New Pact Replaces NAFTA to Create ‘Freer,’ ‘Fairer’ Economic Growth
- Trade with Mexico and Canada supports nearly 14 million U.S. jobs.
- Since NAFTA entered into force, trade with Canada and Mexico has nearly quadrupled to $1.3 trillion.
- NAFTA helped U.S. agriculture exports to Canada and Mexico to increase by 350%.
- Canada and Mexico buy more than one-third of U.S. merchandise exports.
The California Chamber of Commerce actively supported the creation of the North American Free Trade Agreement (NAFTA) among the United States, Canada and Mexico, comprising 489.5 million people with combined annual trade with the United States being around $1.139 trillion in 2017. In 2017, goods exports topped $525.46 billion while goods imports totaled nearly $614.02 billion.
President Donald J. Trump announced his intent to renegotiate NAFTA in May 2017. The negotiations started shortly thereafter, going through many rounds. In August 2018, the U.S. and Mexico reached a preliminary agreement, while the U.S. continued separate negotiations with Canada. In October, Canada and the U.S. came to an agreement right before a self-imposed deadline, reassuring the deal would remain trilateral. The pact was rebranded the United States-Mexico-Canada Agreement (USMCA).
2018 Updates to the Agreement
The USMCA deal improves access to Canada’s dairy market for U.S. farmers, giving U.S. exporters an estimated additional 3.59% market share. It also provides for stronger intellectual property provisions, and tighter rules of origin for auto production according to the Trump administration.
The Chapter 19 dispute-settlement mechanism remains untouched, as Canada fought for, although the investor-state dispute settlement will be phased out for Canada and restricted to four areas for Mexico.
Canada also agreed to raise the threshold for applying duties to cross-border purchases, which was a key demand from the United States. The new de minimis level will be C$150 ($117 USD) for customs duties, up from C$20 ($15 USD).
Steel and aluminum tariffs imposed earlier in 2018 will remain in effect and are being dealt with separately. However, an agreement in the new pact increases by 800,000 the number of passenger vehicles that come across the border from Canada without being subject to a likely 25% duty.
Benefits and Goals
CalChamber support for the USMCA is based on an assessment that it serves the employment, trading and environmental interests of California, the United States, Mexico and Canada, and is beneficial to the business community and society as a whole.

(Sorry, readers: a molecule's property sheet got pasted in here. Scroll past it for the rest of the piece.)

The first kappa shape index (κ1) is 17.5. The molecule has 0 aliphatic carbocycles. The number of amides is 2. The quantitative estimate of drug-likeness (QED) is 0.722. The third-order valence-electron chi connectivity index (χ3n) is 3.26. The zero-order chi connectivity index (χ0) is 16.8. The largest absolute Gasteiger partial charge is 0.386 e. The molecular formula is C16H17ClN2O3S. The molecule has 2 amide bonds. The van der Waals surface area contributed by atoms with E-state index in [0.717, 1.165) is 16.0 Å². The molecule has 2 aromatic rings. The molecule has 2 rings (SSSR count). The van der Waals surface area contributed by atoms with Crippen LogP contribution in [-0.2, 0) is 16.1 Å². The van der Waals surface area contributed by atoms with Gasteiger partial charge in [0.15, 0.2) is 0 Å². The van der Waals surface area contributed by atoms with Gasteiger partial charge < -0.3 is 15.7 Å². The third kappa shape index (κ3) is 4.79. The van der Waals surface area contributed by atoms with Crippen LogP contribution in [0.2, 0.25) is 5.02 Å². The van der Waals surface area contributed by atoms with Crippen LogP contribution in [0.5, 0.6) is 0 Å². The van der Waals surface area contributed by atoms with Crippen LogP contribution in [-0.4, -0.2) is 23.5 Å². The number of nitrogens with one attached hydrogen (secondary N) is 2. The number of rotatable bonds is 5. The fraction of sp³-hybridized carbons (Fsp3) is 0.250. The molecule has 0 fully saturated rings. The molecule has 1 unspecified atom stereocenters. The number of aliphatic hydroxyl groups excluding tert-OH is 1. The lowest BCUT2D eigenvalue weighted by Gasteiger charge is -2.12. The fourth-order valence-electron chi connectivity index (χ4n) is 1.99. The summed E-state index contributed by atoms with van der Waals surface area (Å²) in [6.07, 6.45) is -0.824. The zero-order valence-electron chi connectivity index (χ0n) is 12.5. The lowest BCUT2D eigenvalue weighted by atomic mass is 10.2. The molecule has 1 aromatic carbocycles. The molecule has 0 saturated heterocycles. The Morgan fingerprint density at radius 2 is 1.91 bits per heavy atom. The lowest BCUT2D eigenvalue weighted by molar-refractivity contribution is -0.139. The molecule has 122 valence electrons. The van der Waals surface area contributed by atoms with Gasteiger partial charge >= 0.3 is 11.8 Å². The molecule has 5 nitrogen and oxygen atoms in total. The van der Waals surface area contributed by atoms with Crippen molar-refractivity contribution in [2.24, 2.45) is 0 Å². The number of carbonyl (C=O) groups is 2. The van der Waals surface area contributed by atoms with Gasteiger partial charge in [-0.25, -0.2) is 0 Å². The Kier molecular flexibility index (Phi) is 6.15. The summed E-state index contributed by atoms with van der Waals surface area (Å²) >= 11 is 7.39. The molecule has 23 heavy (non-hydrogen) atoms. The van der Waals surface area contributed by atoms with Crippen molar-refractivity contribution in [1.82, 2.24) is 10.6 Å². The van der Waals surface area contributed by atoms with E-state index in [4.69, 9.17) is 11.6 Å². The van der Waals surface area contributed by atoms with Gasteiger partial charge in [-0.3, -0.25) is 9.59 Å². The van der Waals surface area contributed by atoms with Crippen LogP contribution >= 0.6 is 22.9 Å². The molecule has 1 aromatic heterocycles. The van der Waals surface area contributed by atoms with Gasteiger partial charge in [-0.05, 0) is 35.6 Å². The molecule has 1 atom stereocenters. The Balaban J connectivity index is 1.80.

The objectives of the USMCA are to eliminate barriers to trade, promote conditions of fair competition, increase investment opportunities, provide adequate protection of intellectual property rights, establish effective procedures for implementing and applying the agreements and resolving disputes, and to further trilateral, regional and multilateral cooperation.
The CalChamber is hopeful that Congress will approve the new USMCA agreement, following the objectives and procedures of the Trade Promotion Authority.
The recently agreed upon U.S.-Mexico deal was written to last for 16 years, but would allow the countries involved to revise or modernize aspects of the deal every six years. The trilateral deal under the new USMCA would be the same.
Originally, the CalChamber has opposed the proposed five-year sunset clause, as a forced re-examination of the pact on such a short time frame would cause uncertainty for all parties.
The USMCA was signed in Buenos Aires at the G-20 Summit on November 30, 2018. The treaty must now be ratified/approved by all three nations. It is hoped the U.S. Congress will approve the USMCA in early 2019. However, President Trump cautioned that he may pull the United States out of NAFTA within six months after the new pact was signed order to push the new USMCA legislation toward action in Congress.
The CalChamber understands that the original NAFTA was negotiated more than 25 years ago, and, while our economy and businesses have changed considerably over that period, NAFTA has not. We agree with the premise that the United States should seek to support higher-paying jobs in the United States and to grow the U.S. economy by improving U.S. opportunities under the new USMCA.
The provisions of NAFTA with Mexico and Canada have been beneficial for U.S. industries, agricultural enterprises, farmers, ranchers, energy companies and automakers.
The CalChamber originally actively supported the creation of NAFTA among the United States, Canada and Mexico.
The CalChamber’s longstanding support for NAFTA is based upon an assessment that it serves the employment, trading and environmental interests of California and the United States, as well as Canada and Mexico, and is beneficial to the business community and society as a whole. Since 1993, trade among the three NAFTA countries has nearly quadrupled.
Mexico and Canada are California’s largest and second largest export markets. A final approval of the new USCMA will benefit the California economy and jobs.
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